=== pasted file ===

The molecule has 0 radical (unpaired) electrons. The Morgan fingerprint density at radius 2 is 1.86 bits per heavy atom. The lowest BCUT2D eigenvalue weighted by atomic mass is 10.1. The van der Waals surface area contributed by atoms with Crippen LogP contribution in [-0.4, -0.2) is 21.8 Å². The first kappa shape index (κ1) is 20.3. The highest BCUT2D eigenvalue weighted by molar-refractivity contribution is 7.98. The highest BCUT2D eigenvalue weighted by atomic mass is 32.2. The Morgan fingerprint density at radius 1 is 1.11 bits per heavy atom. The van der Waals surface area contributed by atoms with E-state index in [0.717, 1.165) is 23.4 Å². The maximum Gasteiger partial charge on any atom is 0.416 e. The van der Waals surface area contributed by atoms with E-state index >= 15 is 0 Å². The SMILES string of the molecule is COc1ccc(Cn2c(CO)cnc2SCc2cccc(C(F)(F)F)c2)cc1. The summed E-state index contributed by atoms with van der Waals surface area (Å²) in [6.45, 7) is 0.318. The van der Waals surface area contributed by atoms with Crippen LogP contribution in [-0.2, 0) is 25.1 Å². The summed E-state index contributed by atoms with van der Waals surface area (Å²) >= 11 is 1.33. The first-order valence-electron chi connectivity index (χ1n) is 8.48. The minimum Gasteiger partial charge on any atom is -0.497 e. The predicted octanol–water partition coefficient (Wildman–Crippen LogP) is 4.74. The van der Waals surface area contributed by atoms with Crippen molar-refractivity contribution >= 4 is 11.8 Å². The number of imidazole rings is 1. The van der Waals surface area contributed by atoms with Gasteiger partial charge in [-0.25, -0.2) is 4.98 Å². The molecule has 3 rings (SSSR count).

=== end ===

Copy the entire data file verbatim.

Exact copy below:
The molecule has 0 radical (unpaired) electrons. The Morgan fingerprint density at radius 2 is 1.86 bits per heavy atom. The lowest BCUT2D eigenvalue weighted by atomic mass is 10.1. The van der Waals surface area contributed by atoms with Crippen LogP contribution in [-0.4, -0.2) is 21.8 Å². The first kappa shape index (κ1) is 20.3. The highest BCUT2D eigenvalue weighted by molar-refractivity contribution is 7.98. The highest BCUT2D eigenvalue weighted by atomic mass is 32.2. The Morgan fingerprint density at radius 1 is 1.11 bits per heavy atom. The van der Waals surface area contributed by atoms with E-state index in [0.717, 1.165) is 23.4 Å². The maximum Gasteiger partial charge on any atom is 0.416 e. The van der Waals surface area contributed by atoms with E-state index >= 15 is 0 Å². The SMILES string of the molecule is COc1ccc(Cn2c(CO)cnc2SCc2cccc(C(F)(F)F)c2)cc1. The summed E-state index contributed by atoms with van der Waals surface area (Å²) in [6.45, 7) is 0.318. The van der Waals surface area contributed by atoms with Crippen LogP contribution in [-0.2, 0) is 25.1 Å². The summed E-state index contributed by atoms with van der Waals surface area (Å²) >= 11 is 1.33. The first-order valence-electron chi connectivity index (χ1n) is 8.48. The minimum Gasteiger partial charge on any atom is -0.497 e. The predicted octanol–water partition coefficient (Wildman–Crippen LogP) is 4.74. The van der Waals surface area contributed by atoms with Crippen molar-refractivity contribution >= 4 is 11.8 Å². The number of imidazole rings is 1. The van der Waals surface area contributed by atoms with Gasteiger partial charge in [-0.25, -0.2) is 4.98 Å². The molecule has 3 rings (SSSR count).